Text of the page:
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The ideal treatment for this study was defined as centration of the eight laser beam spots with respect to the pupillary center and along the line of sight,1O focusing of each spot on the surface of the cornea, and motionless delivery within each spot during the ten-pulse sequence. Treatments were performed with the physician viewing the cornea with the slit-lamp biomicroscope. Treatment centration was obtained by centering the pattern of the eight red helium-neon (wavelength, 633 nm) laser tracer beams on the iris around the entrance pupil, while the patient monocularly viewed the red light-emitting diode fixation target. Calibrated green helium-neon (wavelength, 543 nm) laser focusing beams were used to focus the laser on the surface of the cornea.

Medications Before treatment, topical anesthetic drops (0.5% proparacaine solution [AlcaineD were administered, beginning at least 20 minutes before treatment, with one drop at 5minute intervals up to a total of four drops. A lid speculum was inserted 5 minutes after the last proparacaine drop was administered, and the eyelids were held open 3 minutes to allow the tear film to dry before treatment. This timing of proparacaine drops and tear film drying was designed to standardize epithelial swelling ll and corneal hydration, variations in which can affect the delivery of Ho:YAG laser light into the corneal stroma. Postoperatively, 0.3% tobramycin antibiotic solution (Tobrex) and diclofenac sodium (Voltaren) were pre-

scribed to be administered to the treated eye four times daily until the epithelium healed. The patients were instructed to take analgesic tablets (plain acetaminophen or acetaminophen with codeine), one or two tablets every 4 hours as needed for pain management. No corticosteroids were used.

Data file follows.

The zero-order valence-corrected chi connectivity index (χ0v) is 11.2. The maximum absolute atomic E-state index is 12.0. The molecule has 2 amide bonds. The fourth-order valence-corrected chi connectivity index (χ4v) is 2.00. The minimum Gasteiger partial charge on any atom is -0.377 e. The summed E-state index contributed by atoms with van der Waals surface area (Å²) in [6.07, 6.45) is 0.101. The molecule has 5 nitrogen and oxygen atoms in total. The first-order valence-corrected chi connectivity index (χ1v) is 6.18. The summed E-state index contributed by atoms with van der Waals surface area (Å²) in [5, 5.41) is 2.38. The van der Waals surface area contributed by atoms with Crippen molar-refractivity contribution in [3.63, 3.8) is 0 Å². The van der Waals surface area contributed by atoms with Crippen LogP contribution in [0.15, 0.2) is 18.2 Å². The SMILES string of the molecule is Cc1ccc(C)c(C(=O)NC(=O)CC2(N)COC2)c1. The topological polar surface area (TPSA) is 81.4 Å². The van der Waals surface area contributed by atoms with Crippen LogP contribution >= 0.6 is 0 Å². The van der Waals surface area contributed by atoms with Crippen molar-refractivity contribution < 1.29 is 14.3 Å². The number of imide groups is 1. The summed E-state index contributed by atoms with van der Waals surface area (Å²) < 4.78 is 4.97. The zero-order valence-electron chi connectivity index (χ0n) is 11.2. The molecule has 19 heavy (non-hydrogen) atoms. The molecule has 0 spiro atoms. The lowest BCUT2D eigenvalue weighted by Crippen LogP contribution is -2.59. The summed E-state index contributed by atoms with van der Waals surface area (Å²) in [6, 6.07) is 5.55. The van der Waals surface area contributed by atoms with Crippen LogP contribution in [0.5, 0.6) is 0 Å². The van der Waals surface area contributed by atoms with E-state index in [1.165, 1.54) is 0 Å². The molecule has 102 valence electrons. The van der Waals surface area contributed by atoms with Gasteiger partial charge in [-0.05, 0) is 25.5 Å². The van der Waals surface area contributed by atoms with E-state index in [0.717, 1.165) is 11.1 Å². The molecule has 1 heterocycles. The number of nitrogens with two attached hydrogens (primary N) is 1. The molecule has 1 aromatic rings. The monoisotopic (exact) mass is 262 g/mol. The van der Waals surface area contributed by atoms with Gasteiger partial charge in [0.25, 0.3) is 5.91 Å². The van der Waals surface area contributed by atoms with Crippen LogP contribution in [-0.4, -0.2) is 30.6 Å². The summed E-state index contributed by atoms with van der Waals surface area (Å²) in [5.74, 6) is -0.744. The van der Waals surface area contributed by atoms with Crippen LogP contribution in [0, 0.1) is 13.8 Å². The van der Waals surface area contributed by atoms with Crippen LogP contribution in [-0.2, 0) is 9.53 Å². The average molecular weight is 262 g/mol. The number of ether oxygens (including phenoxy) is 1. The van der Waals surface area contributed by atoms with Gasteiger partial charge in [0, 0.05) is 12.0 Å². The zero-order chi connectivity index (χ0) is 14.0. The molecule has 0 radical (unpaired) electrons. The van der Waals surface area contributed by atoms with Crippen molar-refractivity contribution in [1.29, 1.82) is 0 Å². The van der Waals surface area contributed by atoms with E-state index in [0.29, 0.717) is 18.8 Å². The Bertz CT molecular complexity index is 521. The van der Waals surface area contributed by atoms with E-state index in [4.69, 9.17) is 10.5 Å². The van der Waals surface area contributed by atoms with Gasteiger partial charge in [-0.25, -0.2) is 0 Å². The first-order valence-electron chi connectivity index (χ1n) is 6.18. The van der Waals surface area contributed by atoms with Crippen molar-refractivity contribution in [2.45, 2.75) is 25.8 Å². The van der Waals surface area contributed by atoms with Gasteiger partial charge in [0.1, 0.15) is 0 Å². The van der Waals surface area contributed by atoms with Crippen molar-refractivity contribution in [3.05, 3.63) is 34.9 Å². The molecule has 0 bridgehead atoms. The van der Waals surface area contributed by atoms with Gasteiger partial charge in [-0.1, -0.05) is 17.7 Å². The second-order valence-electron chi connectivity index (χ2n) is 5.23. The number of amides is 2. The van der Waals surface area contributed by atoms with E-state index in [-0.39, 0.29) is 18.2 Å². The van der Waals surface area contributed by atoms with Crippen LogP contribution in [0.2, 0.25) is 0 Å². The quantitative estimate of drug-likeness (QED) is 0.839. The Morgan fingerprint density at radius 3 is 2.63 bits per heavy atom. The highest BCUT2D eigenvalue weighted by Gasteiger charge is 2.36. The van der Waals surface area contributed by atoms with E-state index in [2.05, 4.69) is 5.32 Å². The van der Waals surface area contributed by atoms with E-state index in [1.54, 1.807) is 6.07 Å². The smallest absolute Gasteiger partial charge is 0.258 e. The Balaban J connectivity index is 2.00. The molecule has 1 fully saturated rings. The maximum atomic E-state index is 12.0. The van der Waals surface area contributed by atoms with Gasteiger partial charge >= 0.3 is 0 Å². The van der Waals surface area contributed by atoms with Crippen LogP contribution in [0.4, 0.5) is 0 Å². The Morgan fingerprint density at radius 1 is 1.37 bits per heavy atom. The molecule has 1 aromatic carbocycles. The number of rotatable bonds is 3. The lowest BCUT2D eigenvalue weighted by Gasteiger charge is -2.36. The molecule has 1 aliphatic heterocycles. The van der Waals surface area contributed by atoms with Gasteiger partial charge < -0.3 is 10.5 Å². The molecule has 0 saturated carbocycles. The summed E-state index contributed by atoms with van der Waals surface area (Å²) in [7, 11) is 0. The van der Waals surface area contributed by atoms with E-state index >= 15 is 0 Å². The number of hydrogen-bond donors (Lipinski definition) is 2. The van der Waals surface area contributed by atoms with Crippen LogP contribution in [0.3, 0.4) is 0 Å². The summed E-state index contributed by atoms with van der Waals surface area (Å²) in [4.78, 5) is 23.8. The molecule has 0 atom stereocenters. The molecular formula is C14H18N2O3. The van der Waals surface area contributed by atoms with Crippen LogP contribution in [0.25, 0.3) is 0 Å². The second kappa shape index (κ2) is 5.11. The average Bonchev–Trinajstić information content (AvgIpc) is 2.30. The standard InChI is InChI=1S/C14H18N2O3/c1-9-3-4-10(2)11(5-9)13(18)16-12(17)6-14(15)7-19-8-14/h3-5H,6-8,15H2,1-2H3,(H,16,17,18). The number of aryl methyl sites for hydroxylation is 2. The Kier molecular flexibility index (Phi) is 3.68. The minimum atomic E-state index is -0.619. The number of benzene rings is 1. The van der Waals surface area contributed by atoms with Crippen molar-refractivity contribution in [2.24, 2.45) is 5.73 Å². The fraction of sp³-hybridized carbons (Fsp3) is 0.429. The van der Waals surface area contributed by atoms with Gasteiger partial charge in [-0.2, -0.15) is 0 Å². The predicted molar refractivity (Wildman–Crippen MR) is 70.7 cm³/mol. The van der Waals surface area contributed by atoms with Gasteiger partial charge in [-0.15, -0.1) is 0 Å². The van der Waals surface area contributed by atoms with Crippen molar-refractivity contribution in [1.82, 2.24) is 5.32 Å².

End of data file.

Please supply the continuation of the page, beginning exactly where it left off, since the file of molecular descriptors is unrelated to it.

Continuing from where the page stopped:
Ophthalmic Examinations All ocular examinations were performed by one of two experienced certified ophthalmic technicians and the treating surgeon at each site, using similar examination rooms with 20-foot lanes. Each patient completed the preoperative study questionnaire, and a thorough history and ophthalmic examination were completed. Preoperative ocular measurements included visual acuity (both distance and near, with and without spectacle correction, using standard Snellen charts), refraction (both SMR and subjective cycloplegic refractions obtained using phoropters), keratometry, computerized videokeratography (using EyeSys Corneal Analysis Systems, EyeSys Technologies, Houston, TX), applanation tonometry, ultrasonic pachymetry, contrast sensitivity (using Regan charts with 96%, 50%, 25%, and 11 % contrast levels, Paragon Services, Nova Scotia, Canada), glare disability (using the brightness acuity tester Model 224505 on the medium setting, Mentor-BioRad, Norwall, MA), slit-lamp biomicroscopic evaluation of the cornea, anterior chamber, lens, and fundus, and specular micrography of corneal endothelium (using an Alcon wide-field scanning corneal micro-

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Ophthalmology

Volume 103, Number 10, October 1996